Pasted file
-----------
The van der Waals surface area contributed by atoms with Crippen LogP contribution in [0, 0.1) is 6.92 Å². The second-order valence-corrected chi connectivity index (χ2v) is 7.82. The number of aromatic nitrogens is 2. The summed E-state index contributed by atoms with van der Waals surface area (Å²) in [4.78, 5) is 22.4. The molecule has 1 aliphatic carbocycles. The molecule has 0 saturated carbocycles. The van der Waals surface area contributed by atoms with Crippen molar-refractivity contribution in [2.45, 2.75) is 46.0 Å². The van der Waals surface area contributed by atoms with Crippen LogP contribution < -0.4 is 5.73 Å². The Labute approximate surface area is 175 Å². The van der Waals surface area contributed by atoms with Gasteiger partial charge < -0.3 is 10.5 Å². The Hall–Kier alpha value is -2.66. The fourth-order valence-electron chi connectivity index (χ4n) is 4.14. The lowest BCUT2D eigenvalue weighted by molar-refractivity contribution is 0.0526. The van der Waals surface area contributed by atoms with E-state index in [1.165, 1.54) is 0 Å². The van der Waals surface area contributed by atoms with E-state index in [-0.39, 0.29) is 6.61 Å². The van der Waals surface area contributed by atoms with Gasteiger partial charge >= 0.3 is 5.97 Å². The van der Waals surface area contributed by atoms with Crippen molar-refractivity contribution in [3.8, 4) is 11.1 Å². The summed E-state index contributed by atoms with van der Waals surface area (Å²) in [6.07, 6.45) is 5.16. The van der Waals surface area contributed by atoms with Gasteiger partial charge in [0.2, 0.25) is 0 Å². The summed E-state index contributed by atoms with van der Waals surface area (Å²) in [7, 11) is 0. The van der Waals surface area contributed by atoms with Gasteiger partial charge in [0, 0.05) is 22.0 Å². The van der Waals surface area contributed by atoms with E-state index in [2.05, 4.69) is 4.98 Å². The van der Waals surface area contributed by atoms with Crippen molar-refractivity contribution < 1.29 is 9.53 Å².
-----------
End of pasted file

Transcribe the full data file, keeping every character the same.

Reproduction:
The van der Waals surface area contributed by atoms with Crippen LogP contribution in [0, 0.1) is 6.92 Å². The second-order valence-corrected chi connectivity index (χ2v) is 7.82. The number of aromatic nitrogens is 2. The summed E-state index contributed by atoms with van der Waals surface area (Å²) in [4.78, 5) is 22.4. The molecule has 1 aliphatic carbocycles. The molecule has 0 saturated carbocycles. The van der Waals surface area contributed by atoms with Crippen molar-refractivity contribution in [2.45, 2.75) is 46.0 Å². The van der Waals surface area contributed by atoms with Crippen LogP contribution < -0.4 is 5.73 Å². The Labute approximate surface area is 175 Å². The van der Waals surface area contributed by atoms with Gasteiger partial charge < -0.3 is 10.5 Å². The Hall–Kier alpha value is -2.66. The fourth-order valence-electron chi connectivity index (χ4n) is 4.14. The lowest BCUT2D eigenvalue weighted by molar-refractivity contribution is 0.0526. The van der Waals surface area contributed by atoms with E-state index in [1.165, 1.54) is 0 Å². The van der Waals surface area contributed by atoms with E-state index in [-0.39, 0.29) is 6.61 Å². The van der Waals surface area contributed by atoms with Gasteiger partial charge >= 0.3 is 5.97 Å². The van der Waals surface area contributed by atoms with Crippen molar-refractivity contribution in [3.8, 4) is 11.1 Å². The summed E-state index contributed by atoms with van der Waals surface area (Å²) in [6.07, 6.45) is 5.16. The van der Waals surface area contributed by atoms with Gasteiger partial charge in [0.2, 0.25) is 0 Å². The summed E-state index contributed by atoms with van der Waals surface area (Å²) in [7, 11) is 0. The van der Waals surface area contributed by atoms with Gasteiger partial charge in [0, 0.05) is 22.0 Å². The van der Waals surface area contributed by atoms with E-state index in [2.05, 4.69) is 4.98 Å². The van der Waals surface area contributed by atoms with Crippen molar-refractivity contribution < 1.29 is 9.53 Å².